We told you some time ago about the Djedi robots that were sent to the Great Pyramid of Cheops at Giza. After reaching a secret polished door, the Egyptologists sensed that it was not openable and that there were hieroglyphics on it. They are now studying those and plan for future attempts to search the inside with the mini-bots.
Humberto Campins, the University of Central Florida professor who discovered ice on asteroids last year, is now working on a new NASA project. The $8 million OSIRIS-REx is unmanned and will be launched in 2016 to map and take pieces of asteroid 1999 RQ36 with its robotic arm. After returning to Earth to turn over the samples, it will then go into orbit around the sun for other experiments. NASA is hoping to gain knowledge about our planet and track asteroids in the future.
Wild and Wolf have a couple of robots for those who want to add to their private collections. Venus is 3.1 x 2.7 x 5.5," nicely pink and comes with its own key. The Lilliput is 3.1 x 3.1 x 6.3," butterfly yellow and also winds up. Both are replicas of 1920 toys designed in Shanghai, comply with Toy Safety Regulations and are not intended for small children.
Ruth, a Robotized Unit for Tactility and Haptics, has been used by Ford in their research center in Germany to help develop better vehicles. Engineers taught her to "feel" what humans like with sensitive fingers and so that she can predict what new components will be desirous to them. Ruth has worked on operation of switches and textures of material. The center claims the recent attempt at developing a better steering wheel ended up with a 92% accuracy of judging what humans would prefer.
Fraunhofer has developed a sensor system that, with its remote, can move a robotic arm. Its technology is so advanced that it can catch a ball or move when the remote does. Algorithms help the technology detect movement and the European group hopes that future applications will include service robots and act as a prosthesis. The arm will be unveiled at a Nuremberg trade fair this June.
The team from the University of Penn.'s GRASP Lab have taken their PR2 and taught it to read the same way a human child learns. Graspy looks at the shapes of words then sounds them out. New ones are matched with known words as his vocabulary becomes more advanced. At this point, the bot has basic reading skills and is still working on different fonts, but we cannot wait to see what he can do in the near future. If you would like to download their ROS platform software you can get it free on their website.
Austin Whitney recently received his degree from UCB. That in itself may not seem a huge deal, but Austin, after being in an accident that left him a paraplegic, managed to pick up his diploma by walking across the stage. He did so with the help of an Exoskeleton developed by a professor and fellow students. Funded by the Defense Advanced Research Projects Agency, the device was originally intended for soldiers carrying heavy weights in battle.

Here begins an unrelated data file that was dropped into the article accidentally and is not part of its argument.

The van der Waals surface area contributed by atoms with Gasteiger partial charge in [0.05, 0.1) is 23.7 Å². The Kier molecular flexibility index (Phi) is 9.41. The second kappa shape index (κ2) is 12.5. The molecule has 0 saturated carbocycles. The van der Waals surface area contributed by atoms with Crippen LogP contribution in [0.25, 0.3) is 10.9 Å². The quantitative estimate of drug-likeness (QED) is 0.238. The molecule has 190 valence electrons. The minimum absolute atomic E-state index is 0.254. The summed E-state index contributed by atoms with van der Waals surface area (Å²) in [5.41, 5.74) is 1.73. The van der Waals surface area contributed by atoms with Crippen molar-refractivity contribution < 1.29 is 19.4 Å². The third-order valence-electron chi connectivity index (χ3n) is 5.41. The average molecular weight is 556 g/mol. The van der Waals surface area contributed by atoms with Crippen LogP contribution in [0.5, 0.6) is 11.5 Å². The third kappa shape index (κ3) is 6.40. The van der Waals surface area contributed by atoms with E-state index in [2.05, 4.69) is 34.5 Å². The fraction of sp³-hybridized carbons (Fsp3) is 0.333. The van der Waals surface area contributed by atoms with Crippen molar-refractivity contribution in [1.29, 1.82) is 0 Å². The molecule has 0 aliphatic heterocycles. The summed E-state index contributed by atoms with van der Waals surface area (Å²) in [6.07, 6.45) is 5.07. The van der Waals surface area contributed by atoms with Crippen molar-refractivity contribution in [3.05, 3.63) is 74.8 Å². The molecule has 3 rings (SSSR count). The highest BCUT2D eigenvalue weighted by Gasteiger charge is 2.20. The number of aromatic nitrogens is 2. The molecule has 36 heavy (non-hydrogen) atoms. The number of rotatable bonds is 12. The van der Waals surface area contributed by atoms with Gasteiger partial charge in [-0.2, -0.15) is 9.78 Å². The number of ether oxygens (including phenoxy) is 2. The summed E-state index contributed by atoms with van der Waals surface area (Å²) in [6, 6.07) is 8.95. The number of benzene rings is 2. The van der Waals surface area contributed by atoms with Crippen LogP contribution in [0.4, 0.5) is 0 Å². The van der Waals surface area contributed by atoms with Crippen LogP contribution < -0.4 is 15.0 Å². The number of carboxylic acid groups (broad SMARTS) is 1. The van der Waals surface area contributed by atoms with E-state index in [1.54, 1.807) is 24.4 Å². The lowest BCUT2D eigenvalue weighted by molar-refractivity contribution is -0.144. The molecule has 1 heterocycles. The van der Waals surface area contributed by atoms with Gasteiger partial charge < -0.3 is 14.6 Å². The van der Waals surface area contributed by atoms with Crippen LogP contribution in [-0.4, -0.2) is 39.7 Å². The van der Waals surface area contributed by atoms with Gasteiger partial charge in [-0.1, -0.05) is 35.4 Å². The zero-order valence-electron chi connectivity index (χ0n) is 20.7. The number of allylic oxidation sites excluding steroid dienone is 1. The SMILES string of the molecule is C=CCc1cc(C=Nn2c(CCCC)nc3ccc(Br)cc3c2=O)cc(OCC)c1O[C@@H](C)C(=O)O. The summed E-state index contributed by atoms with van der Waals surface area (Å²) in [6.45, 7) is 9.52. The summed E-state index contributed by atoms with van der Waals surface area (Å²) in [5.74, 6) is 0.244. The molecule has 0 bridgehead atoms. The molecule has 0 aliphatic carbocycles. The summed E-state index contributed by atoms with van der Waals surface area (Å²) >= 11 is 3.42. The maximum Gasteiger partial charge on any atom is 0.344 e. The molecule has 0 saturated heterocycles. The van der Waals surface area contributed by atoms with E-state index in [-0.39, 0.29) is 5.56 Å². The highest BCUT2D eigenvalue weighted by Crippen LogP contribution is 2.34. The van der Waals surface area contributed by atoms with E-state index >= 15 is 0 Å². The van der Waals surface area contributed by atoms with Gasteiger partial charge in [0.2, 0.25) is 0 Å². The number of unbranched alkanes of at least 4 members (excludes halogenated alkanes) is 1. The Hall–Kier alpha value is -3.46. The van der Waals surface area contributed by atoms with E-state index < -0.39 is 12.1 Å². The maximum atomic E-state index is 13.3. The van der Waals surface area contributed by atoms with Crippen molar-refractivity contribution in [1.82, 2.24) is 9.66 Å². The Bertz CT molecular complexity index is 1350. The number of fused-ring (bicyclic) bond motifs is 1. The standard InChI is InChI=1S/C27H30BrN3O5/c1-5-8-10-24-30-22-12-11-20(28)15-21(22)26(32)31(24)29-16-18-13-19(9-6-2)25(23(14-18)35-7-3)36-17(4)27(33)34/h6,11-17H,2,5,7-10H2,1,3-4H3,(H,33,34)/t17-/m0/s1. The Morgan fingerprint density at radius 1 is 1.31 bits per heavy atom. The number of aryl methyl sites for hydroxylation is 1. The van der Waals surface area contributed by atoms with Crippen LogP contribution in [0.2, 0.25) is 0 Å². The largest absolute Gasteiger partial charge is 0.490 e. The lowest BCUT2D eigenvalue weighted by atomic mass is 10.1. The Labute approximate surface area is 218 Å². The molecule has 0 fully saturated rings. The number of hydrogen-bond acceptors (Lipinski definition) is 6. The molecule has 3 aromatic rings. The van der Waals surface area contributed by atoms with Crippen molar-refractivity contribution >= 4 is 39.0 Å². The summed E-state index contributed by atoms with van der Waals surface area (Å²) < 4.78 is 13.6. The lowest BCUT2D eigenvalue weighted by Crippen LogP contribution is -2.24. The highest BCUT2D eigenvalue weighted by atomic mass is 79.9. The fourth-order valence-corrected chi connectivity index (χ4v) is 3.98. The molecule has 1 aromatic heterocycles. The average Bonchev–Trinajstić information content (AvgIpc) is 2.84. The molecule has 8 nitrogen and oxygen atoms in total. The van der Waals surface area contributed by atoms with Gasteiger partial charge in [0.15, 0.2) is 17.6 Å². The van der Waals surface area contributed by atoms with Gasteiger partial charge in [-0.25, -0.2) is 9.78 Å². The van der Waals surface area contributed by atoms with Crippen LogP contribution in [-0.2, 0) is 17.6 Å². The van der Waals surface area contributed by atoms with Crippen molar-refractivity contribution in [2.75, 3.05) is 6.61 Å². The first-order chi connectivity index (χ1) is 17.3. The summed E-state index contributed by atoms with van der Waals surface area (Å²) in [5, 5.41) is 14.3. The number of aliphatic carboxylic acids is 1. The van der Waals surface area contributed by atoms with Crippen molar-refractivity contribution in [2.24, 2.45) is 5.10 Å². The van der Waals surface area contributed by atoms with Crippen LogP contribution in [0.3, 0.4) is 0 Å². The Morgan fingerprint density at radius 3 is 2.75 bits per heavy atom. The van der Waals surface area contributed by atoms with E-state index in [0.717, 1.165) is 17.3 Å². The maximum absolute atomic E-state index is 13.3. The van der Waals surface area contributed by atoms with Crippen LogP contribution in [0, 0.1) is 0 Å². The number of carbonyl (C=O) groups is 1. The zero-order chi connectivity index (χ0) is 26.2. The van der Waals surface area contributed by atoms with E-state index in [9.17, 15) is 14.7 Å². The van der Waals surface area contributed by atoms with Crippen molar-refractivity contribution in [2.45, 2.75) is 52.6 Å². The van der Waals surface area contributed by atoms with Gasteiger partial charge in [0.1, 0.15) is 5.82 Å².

Although there still seems to be more April showers than May flowers, keep your tots dry with Stephen Joseph's Robot Umbrella with easy push and pull closure. Don't stop there. They also make a kid-friendly Raincoat to match. Designed for sizes 2 - 7, the coat is made with a waterproof polyurethane outer shell and soft cotton lining.
Students from the California Institute of the Arts in CA took some junkyard salvage and regular instruments and built the KarmetiK Machine Orchestra. They are so proud of their work that they recently put on a concert with the robotic instruments onstage and lighting and animation on the ceiling. The team came up with 3 new instruments, including a dual-head drum called the NotomotoN.
Cornell has set a new record with their Ranger robot. The walker, built and programmed in the Biorobotics and Locomotion lab headed by Andy Ruina, walked 40.5 miles on a single battery charge. The entire trek took 30 hours, 49 minutes and 2 seconds as it managed 307.75 laps at a shuffling 1.3 mph. While Ranger never complained, we bet the team behind him were certainly exhausted after the walk.
The PR2 is back in botty news as a team from Stanford has been working on an "autonomous checkout clerk." The grocerybot has a 3D sensor and can grasp, read and sort a bar code. It will put the selected item in a bag with a 91.6% success rate out of 100 products. It won't set any speed records and won't protect your perishables when bagging, but it certainly is a noteworthy accomplishment.
Get your robot on with Android's new Open Accessory Kit Program. Take a look at Farmbox, an automated system to grow veggies that is controlled via the system and its own cloud. Brilliant Service is the company that created the plant factory that is a self-contained ecosystem. Benefits include organic produce, no product transportation costs and no pollutants. Everyone should have their own Farmbox!
Babies can share the robot love with this Carini Bambini designed Mobile with 4 enchanting bots. It also plays "Twinkle, Twinkle Little Star" to help the infant get to sleep.